Food Safety Confidence Outpaces What People Really Know in the Kitchen
The national online survey of 1,010 adults this month assessed practices and perceptions of safe food handling in the home and in restaurants.
When it comes to restaurant dining, 94% of consumers have confidence that the food prepared is safe, and 98% say all employees in a restaurant should be properly trained in food safety. This confidence carries over to take-out, with another 93% saying they are very (41%) or somewhat confident (52%) that the food is safe to eat.
“Food safety is paramount to the success of a restaurant, so it’s no surprise that consumers are confident that restaurants are properly training staff,” said Patrick Guzzle, VP of Food Science and Industry with the National Restaurant Association. “Foodservice workers are required to know tremendous amounts of information because, at the end of the day, they want to ensure the safety of their customers. For people at home, we hope this survey opens their eyes to important food safety practices.”
When asked about cooking at home, only 14% of consumers feel confident they know recommended practices for the safe handling and preparation of food. For example, while 78% of adults say they are very familiar with raw meat preparation, only 53% know the proper internal temperature for cooked chicken is 165 degrees falling to 32% for Gen Z adults.
Serving undercooked chicken can cause severe food poisoning or even death, according to the Center for Disease Control and Prevention.
“Restaurant chefs have checklists and kitchen managers help them ensure their kitchens are meeting food safety standards,” says Larry Lynch, SVP of Health, Safety & Regulatory Services with the National Restaurant Association. “Home cooks aren’t often reminded how important the basic steps of cleaning and cooking properly are to serving safe meals.”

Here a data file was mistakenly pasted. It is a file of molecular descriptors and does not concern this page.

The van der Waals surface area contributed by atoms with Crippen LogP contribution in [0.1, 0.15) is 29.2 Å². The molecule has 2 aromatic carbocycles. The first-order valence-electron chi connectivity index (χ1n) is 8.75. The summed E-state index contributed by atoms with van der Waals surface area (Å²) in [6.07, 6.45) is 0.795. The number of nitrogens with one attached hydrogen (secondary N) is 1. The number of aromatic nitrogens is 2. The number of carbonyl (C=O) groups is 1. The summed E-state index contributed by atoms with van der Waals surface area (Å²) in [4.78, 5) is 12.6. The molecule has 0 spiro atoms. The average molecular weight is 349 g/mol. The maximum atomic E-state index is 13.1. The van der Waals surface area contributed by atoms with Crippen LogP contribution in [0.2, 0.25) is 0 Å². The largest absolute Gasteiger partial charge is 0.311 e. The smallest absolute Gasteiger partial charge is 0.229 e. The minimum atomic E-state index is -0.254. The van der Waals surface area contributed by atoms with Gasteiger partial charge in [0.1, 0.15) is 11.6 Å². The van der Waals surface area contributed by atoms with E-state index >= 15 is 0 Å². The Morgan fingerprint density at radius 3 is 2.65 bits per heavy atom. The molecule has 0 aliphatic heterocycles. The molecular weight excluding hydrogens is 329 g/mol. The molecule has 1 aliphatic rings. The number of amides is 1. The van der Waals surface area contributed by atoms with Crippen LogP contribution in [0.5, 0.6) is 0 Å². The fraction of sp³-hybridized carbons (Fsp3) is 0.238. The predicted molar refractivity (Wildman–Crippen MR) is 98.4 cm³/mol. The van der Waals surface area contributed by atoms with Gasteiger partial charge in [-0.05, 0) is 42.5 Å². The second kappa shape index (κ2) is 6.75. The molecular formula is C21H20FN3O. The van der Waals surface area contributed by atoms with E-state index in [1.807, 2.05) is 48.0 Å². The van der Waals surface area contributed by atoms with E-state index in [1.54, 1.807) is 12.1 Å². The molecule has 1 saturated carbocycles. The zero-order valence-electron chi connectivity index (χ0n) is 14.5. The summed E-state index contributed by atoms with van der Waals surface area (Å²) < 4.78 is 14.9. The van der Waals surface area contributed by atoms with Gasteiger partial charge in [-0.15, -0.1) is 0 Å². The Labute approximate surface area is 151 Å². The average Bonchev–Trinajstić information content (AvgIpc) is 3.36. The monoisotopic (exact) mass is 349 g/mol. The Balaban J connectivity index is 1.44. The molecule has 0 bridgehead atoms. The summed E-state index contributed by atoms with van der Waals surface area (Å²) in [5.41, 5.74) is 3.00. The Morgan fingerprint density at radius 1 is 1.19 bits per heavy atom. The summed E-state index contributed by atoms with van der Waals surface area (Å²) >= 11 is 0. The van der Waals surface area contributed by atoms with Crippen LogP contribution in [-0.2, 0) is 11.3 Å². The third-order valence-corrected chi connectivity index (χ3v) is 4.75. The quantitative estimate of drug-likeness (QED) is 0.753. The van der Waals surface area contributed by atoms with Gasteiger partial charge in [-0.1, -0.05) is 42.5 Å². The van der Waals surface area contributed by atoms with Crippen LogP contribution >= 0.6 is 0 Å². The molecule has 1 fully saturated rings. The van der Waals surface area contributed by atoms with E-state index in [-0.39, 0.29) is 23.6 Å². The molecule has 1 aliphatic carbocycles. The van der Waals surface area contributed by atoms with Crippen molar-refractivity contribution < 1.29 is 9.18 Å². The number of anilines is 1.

Some Generations Know More Than Others
The data shows most (70%) people are confident they are familiar with the recommended food safety practices restaurants are required to follow. Millennials are the most confident that they are familiar with the practices (76%), while Boomers are the least confident (66%).
When it comes to allergens, nearly two-thirds of people (63%) say they are familiar with allergen considerations. Boomers have the lowest level of familiarity (54%) while millennials (72%) and Gen Z adults have the highest (71%).
Despite familiarity with allergen considerations, 86% of respondents feel peanut butter and jelly sandwiches are safe for children’s menus at restaurants. Yet few restaurants offer peanut butter and jelly sandwiches on kid’s menus because of allergen requirements.
About the National Restaurant Association
Founded in 1919, the National Restaurant Association is the leading business association for the restaurant industry, which comprises nearly 1 million restaurant and foodservice outlets and a workforce of 15 million employees. Together with 52 State Associations, we are a network of professional organizations dedicated to serving every restaurant through advocacy, education, and food safety. We sponsor the industry's largest trade show (National Restaurant Association Show); leading food safety training and certification program (ServSafe); unique career-building high school program (the NRAEF's ProStart). For more information, visit Restaurant.org and find @WeRRestaurants on Twitter, Facebook and YouTube.
Vanessa Sinkvsink@restaurant.org (202) 331-5900